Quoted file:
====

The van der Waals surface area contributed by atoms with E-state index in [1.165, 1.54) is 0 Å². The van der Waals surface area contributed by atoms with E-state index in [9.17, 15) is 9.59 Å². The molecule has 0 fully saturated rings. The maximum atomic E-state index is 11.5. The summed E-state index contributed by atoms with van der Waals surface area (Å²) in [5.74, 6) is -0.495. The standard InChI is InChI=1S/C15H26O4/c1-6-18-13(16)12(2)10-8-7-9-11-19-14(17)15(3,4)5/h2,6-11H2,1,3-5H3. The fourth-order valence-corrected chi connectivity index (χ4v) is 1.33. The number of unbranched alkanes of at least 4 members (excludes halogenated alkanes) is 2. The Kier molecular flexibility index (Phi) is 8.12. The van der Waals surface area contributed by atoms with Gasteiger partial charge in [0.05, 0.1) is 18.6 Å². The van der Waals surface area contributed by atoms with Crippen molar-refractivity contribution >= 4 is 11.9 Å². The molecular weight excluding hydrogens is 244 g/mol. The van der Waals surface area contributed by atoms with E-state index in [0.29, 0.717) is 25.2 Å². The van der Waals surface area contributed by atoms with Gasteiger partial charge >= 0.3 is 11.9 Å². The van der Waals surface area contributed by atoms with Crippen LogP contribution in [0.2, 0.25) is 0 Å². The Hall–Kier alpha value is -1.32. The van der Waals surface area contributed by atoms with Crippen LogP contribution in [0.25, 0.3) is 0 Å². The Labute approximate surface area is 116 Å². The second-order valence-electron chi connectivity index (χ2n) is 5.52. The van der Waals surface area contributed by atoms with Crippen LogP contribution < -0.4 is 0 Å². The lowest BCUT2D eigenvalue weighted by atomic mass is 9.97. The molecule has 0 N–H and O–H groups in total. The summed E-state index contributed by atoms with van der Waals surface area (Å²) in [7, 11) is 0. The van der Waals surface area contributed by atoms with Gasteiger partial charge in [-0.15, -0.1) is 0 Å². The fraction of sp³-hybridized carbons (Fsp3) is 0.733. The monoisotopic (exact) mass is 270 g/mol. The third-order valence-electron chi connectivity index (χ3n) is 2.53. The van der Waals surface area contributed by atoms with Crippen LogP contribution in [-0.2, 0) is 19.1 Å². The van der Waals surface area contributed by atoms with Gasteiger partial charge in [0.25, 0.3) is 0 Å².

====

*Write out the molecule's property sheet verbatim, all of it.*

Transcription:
The van der Waals surface area contributed by atoms with E-state index in [1.165, 1.54) is 0 Å². The van der Waals surface area contributed by atoms with E-state index in [9.17, 15) is 9.59 Å². The molecule has 0 fully saturated rings. The maximum atomic E-state index is 11.5. The summed E-state index contributed by atoms with van der Waals surface area (Å²) in [5.74, 6) is -0.495. The standard InChI is InChI=1S/C15H26O4/c1-6-18-13(16)12(2)10-8-7-9-11-19-14(17)15(3,4)5/h2,6-11H2,1,3-5H3. The fourth-order valence-corrected chi connectivity index (χ4v) is 1.33. The number of unbranched alkanes of at least 4 members (excludes halogenated alkanes) is 2. The Kier molecular flexibility index (Phi) is 8.12. The van der Waals surface area contributed by atoms with Gasteiger partial charge in [0.05, 0.1) is 18.6 Å². The van der Waals surface area contributed by atoms with Crippen molar-refractivity contribution >= 4 is 11.9 Å². The molecular weight excluding hydrogens is 244 g/mol. The van der Waals surface area contributed by atoms with E-state index in [0.29, 0.717) is 25.2 Å². The van der Waals surface area contributed by atoms with Gasteiger partial charge >= 0.3 is 11.9 Å². The van der Waals surface area contributed by atoms with Crippen LogP contribution in [0.2, 0.25) is 0 Å². The Hall–Kier alpha value is -1.32. The van der Waals surface area contributed by atoms with Crippen LogP contribution in [0.25, 0.3) is 0 Å². The Labute approximate surface area is 116 Å². The second-order valence-electron chi connectivity index (χ2n) is 5.52. The van der Waals surface area contributed by atoms with Crippen LogP contribution < -0.4 is 0 Å². The lowest BCUT2D eigenvalue weighted by atomic mass is 9.97. The molecule has 0 N–H and O–H groups in total. The summed E-state index contributed by atoms with van der Waals surface area (Å²) in [7, 11) is 0. The van der Waals surface area contributed by atoms with Gasteiger partial charge in [-0.15, -0.1) is 0 Å². The fraction of sp³-hybridized carbons (Fsp3) is 0.733. The monoisotopic (exact) mass is 270 g/mol. The third-order valence-electron chi connectivity index (χ3n) is 2.53. The van der Waals surface area contributed by atoms with Crippen LogP contribution in [-0.2, 0) is 19.1 Å². The van der Waals surface area contributed by atoms with Gasteiger partial charge in [0.25, 0.3) is 0 Å².